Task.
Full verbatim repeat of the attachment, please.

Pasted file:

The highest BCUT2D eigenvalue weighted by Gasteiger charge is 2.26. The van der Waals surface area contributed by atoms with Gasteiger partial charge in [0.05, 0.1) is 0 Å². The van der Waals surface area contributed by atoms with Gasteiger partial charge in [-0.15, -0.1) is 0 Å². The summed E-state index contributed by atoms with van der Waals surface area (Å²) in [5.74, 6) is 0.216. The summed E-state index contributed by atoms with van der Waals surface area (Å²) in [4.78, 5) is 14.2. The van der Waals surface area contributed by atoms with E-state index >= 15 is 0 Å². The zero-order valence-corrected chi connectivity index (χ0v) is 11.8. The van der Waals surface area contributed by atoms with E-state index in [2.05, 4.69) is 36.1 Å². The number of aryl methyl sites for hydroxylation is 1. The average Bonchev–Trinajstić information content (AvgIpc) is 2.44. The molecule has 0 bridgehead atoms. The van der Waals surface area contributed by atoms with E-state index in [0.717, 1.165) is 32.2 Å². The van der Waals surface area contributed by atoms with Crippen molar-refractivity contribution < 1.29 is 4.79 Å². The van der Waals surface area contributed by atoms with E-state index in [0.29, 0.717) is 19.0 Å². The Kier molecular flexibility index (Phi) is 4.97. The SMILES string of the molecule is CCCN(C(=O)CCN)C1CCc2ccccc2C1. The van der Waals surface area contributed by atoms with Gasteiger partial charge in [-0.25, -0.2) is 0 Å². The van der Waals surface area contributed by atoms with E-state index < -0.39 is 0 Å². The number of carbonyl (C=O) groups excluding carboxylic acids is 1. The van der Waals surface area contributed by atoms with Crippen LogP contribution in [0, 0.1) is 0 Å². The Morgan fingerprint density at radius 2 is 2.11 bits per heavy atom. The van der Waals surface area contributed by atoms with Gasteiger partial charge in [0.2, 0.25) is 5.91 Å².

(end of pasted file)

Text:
The highest BCUT2D eigenvalue weighted by Gasteiger charge is 2.26. The van der Waals surface area contributed by atoms with Gasteiger partial charge in [0.05, 0.1) is 0 Å². The van der Waals surface area contributed by atoms with Gasteiger partial charge in [-0.15, -0.1) is 0 Å². The summed E-state index contributed by atoms with van der Waals surface area (Å²) in [5.74, 6) is 0.216. The summed E-state index contributed by atoms with van der Waals surface area (Å²) in [4.78, 5) is 14.2. The van der Waals surface area contributed by atoms with E-state index >= 15 is 0 Å². The zero-order valence-corrected chi connectivity index (χ0v) is 11.8. The van der Waals surface area contributed by atoms with E-state index in [2.05, 4.69) is 36.1 Å². The number of aryl methyl sites for hydroxylation is 1. The average Bonchev–Trinajstić information content (AvgIpc) is 2.44. The molecule has 0 bridgehead atoms. The van der Waals surface area contributed by atoms with E-state index in [0.717, 1.165) is 32.2 Å². The van der Waals surface area contributed by atoms with Crippen molar-refractivity contribution < 1.29 is 4.79 Å². The van der Waals surface area contributed by atoms with E-state index in [0.29, 0.717) is 19.0 Å². The Kier molecular flexibility index (Phi) is 4.97. The SMILES string of the molecule is CCCN(C(=O)CCN)C1CCc2ccccc2C1. The van der Waals surface area contributed by atoms with Gasteiger partial charge in [-0.25, -0.2) is 0 Å². The van der Waals surface area contributed by atoms with E-state index < -0.39 is 0 Å². The number of carbonyl (C=O) groups excluding carboxylic acids is 1. The van der Waals surface area contributed by atoms with Crippen LogP contribution in [0, 0.1) is 0 Å². The Morgan fingerprint density at radius 2 is 2.11 bits per heavy atom. The van der Waals surface area contributed by atoms with Gasteiger partial charge in [0.2, 0.25) is 5.91 Å².